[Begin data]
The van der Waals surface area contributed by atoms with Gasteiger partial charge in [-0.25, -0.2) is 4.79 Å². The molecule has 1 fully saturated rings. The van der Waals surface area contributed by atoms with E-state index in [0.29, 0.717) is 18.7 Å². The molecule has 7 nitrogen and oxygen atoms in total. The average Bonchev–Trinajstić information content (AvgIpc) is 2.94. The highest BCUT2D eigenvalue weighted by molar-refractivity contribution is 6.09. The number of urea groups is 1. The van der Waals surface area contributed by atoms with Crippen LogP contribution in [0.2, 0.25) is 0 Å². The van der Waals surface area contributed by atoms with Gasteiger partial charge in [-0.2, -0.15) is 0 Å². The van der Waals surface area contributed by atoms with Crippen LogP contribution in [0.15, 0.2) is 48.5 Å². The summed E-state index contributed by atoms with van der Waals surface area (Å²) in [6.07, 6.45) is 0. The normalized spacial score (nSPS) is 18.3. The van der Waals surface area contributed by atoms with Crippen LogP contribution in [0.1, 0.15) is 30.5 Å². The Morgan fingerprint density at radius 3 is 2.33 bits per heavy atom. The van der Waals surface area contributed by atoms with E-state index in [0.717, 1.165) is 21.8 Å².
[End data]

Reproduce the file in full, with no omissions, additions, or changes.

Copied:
The van der Waals surface area contributed by atoms with Gasteiger partial charge in [-0.25, -0.2) is 4.79 Å². The molecule has 1 fully saturated rings. The van der Waals surface area contributed by atoms with E-state index in [0.29, 0.717) is 18.7 Å². The molecule has 7 nitrogen and oxygen atoms in total. The average Bonchev–Trinajstić information content (AvgIpc) is 2.94. The highest BCUT2D eigenvalue weighted by molar-refractivity contribution is 6.09. The number of urea groups is 1. The van der Waals surface area contributed by atoms with Crippen LogP contribution in [0.2, 0.25) is 0 Å². The van der Waals surface area contributed by atoms with Gasteiger partial charge in [-0.2, -0.15) is 0 Å². The van der Waals surface area contributed by atoms with Crippen LogP contribution in [0.15, 0.2) is 48.5 Å². The summed E-state index contributed by atoms with van der Waals surface area (Å²) in [6.07, 6.45) is 0. The normalized spacial score (nSPS) is 18.3. The van der Waals surface area contributed by atoms with Crippen LogP contribution in [0.1, 0.15) is 30.5 Å². The Morgan fingerprint density at radius 3 is 2.33 bits per heavy atom. The van der Waals surface area contributed by atoms with E-state index in [0.717, 1.165) is 21.8 Å².